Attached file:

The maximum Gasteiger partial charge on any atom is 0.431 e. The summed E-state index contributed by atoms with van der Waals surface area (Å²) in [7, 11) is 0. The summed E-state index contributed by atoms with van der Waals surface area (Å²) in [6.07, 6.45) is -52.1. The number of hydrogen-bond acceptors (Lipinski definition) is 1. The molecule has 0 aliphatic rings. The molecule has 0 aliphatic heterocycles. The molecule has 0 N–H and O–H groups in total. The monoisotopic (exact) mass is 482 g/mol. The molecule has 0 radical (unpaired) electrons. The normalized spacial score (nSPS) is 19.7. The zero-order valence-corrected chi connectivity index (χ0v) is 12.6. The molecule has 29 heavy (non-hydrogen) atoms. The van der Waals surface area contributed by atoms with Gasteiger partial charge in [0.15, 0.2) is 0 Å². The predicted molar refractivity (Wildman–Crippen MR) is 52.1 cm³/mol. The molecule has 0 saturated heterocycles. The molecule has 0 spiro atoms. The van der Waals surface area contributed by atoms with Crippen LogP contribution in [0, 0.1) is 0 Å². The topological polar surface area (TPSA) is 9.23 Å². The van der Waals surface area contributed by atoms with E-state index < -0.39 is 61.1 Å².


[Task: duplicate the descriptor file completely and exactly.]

The maximum Gasteiger partial charge on any atom is 0.431 e. The summed E-state index contributed by atoms with van der Waals surface area (Å²) in [7, 11) is 0. The summed E-state index contributed by atoms with van der Waals surface area (Å²) in [6.07, 6.45) is -52.1. The number of hydrogen-bond acceptors (Lipinski definition) is 1. The molecule has 0 aliphatic rings. The molecule has 0 aliphatic heterocycles. The molecule has 0 N–H and O–H groups in total. The monoisotopic (exact) mass is 482 g/mol. The molecule has 0 radical (unpaired) electrons. The normalized spacial score (nSPS) is 19.7. The zero-order valence-corrected chi connectivity index (χ0v) is 12.6. The molecule has 29 heavy (non-hydrogen) atoms. The van der Waals surface area contributed by atoms with Gasteiger partial charge in [0.15, 0.2) is 0 Å². The predicted molar refractivity (Wildman–Crippen MR) is 52.1 cm³/mol. The molecule has 0 saturated heterocycles. The molecule has 0 spiro atoms. The van der Waals surface area contributed by atoms with Crippen LogP contribution in [0, 0.1) is 0 Å². The topological polar surface area (TPSA) is 9.23 Å². The van der Waals surface area contributed by atoms with E-state index < -0.39 is 61.1 Å².